While I am waiting to get my hands on another copy of “Missing Mary” by Charlene Spretnak, I have emailed her asking her to explain briefly her assertion that emphasising the Church’s traditional teaching on Mary doesn’t compromise the attempt to “get people to think of God as much female as male”.
It seems to me that there are two very clear issues:
1) Mary is feminine
2) Jesus is masculine
Its easy to say this because they were human.
God is a more difficult matter, because we acknowledge that as Creator he is above and beyond created gender. Furthermore, we know that human beings image God as “male and female” and not simply as male alone. Nevertheless the scriptural tradition more often speaks of God as “father” than “mother”; and never speaks of God as “wife” although God is often spoken of as “husband”. This fits right in with the two facts given above:
1) Mary is a woman, the “spouse” of the Holy Spirit, the “Queen” of Heaven to her son’s “King”.
2) Jesus, the “image of the invisible God” (Col 1:15) is male.
And a third NT witness:
3) Christ is male spouse to his “bride” the Church.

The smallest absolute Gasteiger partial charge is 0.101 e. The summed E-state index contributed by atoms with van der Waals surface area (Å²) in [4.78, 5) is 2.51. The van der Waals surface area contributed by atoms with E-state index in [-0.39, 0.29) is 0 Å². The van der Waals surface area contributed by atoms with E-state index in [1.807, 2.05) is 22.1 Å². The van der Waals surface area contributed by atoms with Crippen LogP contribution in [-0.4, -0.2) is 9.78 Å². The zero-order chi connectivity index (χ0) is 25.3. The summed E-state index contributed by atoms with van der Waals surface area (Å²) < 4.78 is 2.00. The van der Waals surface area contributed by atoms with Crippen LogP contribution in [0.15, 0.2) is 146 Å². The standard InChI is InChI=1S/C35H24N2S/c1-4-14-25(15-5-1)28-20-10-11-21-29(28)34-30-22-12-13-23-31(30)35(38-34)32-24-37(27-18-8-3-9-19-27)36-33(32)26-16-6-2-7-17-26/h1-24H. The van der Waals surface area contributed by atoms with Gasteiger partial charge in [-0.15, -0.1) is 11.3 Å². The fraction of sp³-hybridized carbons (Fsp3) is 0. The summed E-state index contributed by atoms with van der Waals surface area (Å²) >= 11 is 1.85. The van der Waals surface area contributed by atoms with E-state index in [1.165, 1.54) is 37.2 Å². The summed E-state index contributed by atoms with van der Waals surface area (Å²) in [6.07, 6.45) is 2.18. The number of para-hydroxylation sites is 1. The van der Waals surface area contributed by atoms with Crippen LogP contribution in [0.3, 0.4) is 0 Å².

So, could Jesus just as easily and just as well have imaged God had he been a she? Was there, so to speak, a 50/50 chance that he could have been a woman? Or was there some intrinsic reason why the Christ had to male, and is that reason intrinsic to God or to humanity?
Those who like things to fit into a neat scheme will, it seems to me, be drawn toward the following conclusions:
God = Father, therefore Male; Mary = Female, therefore Mother.
Jesus = Male, therefore Bridegroom; Church = Bride, therefore Female.
(Note that I have kept the chiastic relation of this scheme)
Mind you, I am a bit uncomfortable when people portray the above scheme as if Mary were the fourth person of the “Trinitarian Family” with Mary as Mom and God as Dad, and Jesus and the Holy Spirit as the kids with us as adopted children of this happy family. I have never heard it put quite this crassly, but I have heard explications that come close, especially from the “Catholic right” (Scott Hahn would be an example).